5 Ways to Make Candles From Household Items

When an extended emergency occurs, using the resources you have on hand or around your property may be your only option and hope at surviving.

Emergency lighting will be an important aspect of your preparedness supplies. If you find yourself without lighting, with a little creativity you can make your own candles using bush craft techniques, or with items found around the home.

Here are five easy ways to make candles if you happen to find yourself in a pinch:

  1.  Candle Stubs – The easiest way to make a new candle is to cut up older, burned down candles, melt the wax and make a new one. Old candle stubs can also be used as a base with other candle waxes poured on top. Finding a wick may be your largest challenge. Read below for some suitable replacements:
  • Cotton string or twine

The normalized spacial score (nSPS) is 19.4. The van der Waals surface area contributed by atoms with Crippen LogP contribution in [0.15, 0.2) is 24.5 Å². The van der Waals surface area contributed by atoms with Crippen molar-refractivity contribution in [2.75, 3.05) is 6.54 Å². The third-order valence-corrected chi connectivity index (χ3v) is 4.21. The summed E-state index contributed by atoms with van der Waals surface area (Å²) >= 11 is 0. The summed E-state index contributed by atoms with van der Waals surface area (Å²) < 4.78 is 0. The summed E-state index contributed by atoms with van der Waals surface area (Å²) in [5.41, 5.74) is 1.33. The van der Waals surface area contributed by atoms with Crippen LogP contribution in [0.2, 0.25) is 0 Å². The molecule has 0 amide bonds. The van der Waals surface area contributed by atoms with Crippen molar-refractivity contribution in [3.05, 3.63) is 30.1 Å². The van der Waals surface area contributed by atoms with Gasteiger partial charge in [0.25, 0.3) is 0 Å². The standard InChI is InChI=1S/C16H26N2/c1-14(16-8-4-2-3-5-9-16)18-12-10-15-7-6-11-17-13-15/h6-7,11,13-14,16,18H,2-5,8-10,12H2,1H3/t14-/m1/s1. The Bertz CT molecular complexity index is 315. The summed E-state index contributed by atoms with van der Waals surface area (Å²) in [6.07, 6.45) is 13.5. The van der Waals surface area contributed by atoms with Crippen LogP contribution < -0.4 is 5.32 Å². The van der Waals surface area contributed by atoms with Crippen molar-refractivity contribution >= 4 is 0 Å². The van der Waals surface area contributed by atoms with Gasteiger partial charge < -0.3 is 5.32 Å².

•  Paper towel
  • Torn pieces of cloth
  • Shoe lace (with the plastic coating cut off)
  • Old cotton sock (that is clean) torn into strips
  • Cotton towel torn into strips

Whichever alternative wick you choose to use, ensure the wick is a suitable size to burn the candle. Further, remember to prime the wicks by soaking them in melted wax and stirring for a minute or two and allow to dry.  This makes the candle burn more efficiently. When placing the wick in the melted wax, be very careful not to burn yourself. Tying the wick to a pencil that will sit on the top of the container or mold is a good way to ensure the wick stays in place and your fingers are away from the hot wax.